The news of a new Judd Apatow film is always welcome. He has only directed three films, but between that and his producing credits he has created a track record for himself. There is something about the way he brings characters to life, either through his words, or through carefully choosing and involving himself in the scripts he produces. Each of his three films have been uproariously funny, heartfelt, and emotional, and utterly raunchy, not to mention his ability to draw out fine performances from his cast (including his own personal stable of actor friends). Funny People is no different. It feels distinctly like an Apatow creation, but there is something else to it — and yet trying to nail it down is like trying to hit a moving target.
Funny People is an interesting film. There is something about the way the film flows that makes it feel a bit different from either The 40 Year Old Virgin or Knocked Up. This one seems to be a bit more personal to Apatow and the people involved. You see, in addition to being about relationships and coming of age, it is also about dealing with the immediate reality of death and how brushes with it can change a person. Going even beyond that, this movie is something of an insider look at comedy as a profession, with looks at both ends of the spectrum.
The story attacks its topic from two perspectives. The primary thread follows George Simmons (Adam Sandler), a character whose life, in many ways, is not dissimilar to that of the man playing him. He is a superstar of the silver screen, a man who has worked his way up through the stand-up crowd to become a man beloved by the masses for his goofy movies. From there, the similarities begin to wane, but I would not be surprised to learn there is more truth to it than we may think.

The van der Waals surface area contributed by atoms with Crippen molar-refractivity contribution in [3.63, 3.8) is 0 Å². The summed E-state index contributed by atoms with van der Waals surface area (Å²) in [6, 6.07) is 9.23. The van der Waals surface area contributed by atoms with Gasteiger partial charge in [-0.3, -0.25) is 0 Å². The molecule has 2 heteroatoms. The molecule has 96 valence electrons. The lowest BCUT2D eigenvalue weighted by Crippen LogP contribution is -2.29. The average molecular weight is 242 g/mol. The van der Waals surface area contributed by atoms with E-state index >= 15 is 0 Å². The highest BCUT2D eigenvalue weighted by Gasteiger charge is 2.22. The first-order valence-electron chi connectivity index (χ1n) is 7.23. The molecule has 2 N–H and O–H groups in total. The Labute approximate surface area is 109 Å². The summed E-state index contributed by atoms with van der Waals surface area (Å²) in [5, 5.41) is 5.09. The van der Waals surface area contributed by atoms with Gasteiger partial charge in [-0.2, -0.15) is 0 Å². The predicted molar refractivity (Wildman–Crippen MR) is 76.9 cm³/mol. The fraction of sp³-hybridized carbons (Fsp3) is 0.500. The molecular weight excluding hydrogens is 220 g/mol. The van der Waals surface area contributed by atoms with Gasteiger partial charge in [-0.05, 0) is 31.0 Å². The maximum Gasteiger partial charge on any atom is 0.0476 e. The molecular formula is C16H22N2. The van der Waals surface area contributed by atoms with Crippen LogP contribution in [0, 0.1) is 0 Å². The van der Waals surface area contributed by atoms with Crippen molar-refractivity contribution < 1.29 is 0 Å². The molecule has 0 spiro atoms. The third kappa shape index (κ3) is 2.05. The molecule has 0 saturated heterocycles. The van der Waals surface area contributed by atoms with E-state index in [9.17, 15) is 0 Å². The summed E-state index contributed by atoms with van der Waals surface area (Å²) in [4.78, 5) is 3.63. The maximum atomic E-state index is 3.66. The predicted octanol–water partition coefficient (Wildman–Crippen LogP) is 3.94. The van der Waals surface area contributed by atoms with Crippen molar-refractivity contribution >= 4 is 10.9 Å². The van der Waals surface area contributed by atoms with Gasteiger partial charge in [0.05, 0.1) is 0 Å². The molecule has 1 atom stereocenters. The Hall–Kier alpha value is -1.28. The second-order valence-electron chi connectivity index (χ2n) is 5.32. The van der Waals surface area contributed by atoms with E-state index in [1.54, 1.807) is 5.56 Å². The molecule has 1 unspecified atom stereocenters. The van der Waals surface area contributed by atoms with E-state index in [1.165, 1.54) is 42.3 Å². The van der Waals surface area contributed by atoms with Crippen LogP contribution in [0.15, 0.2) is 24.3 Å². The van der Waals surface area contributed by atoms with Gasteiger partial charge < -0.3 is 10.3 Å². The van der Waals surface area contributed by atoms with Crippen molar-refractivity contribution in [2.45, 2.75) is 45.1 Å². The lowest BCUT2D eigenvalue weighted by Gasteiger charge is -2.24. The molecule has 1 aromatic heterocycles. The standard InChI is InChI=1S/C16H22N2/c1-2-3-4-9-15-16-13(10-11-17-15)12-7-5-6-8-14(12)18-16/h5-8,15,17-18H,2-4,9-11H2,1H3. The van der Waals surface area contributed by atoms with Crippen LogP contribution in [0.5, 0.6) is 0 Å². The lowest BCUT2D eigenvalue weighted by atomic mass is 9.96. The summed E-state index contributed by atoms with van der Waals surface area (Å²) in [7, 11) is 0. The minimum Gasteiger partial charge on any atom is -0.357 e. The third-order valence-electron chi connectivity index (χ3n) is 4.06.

Anyway, we learn right off that Simmons has a rare blood disease, a form of leukemia, with little hope for recovery. This news hits him like a ton of bricks. He goes back to the stand-up stage, but with considerably darker material. He is clearly having trouble processing the news and his efforts to do so lead him to Ira Wright (Seth Rogen), an up and coming comedian who is starstruck when he first meets his idol. Simmons hires Wright to pen some jokes and perform assistant duties, which makes him the de facto confidant to Simmons' health issues.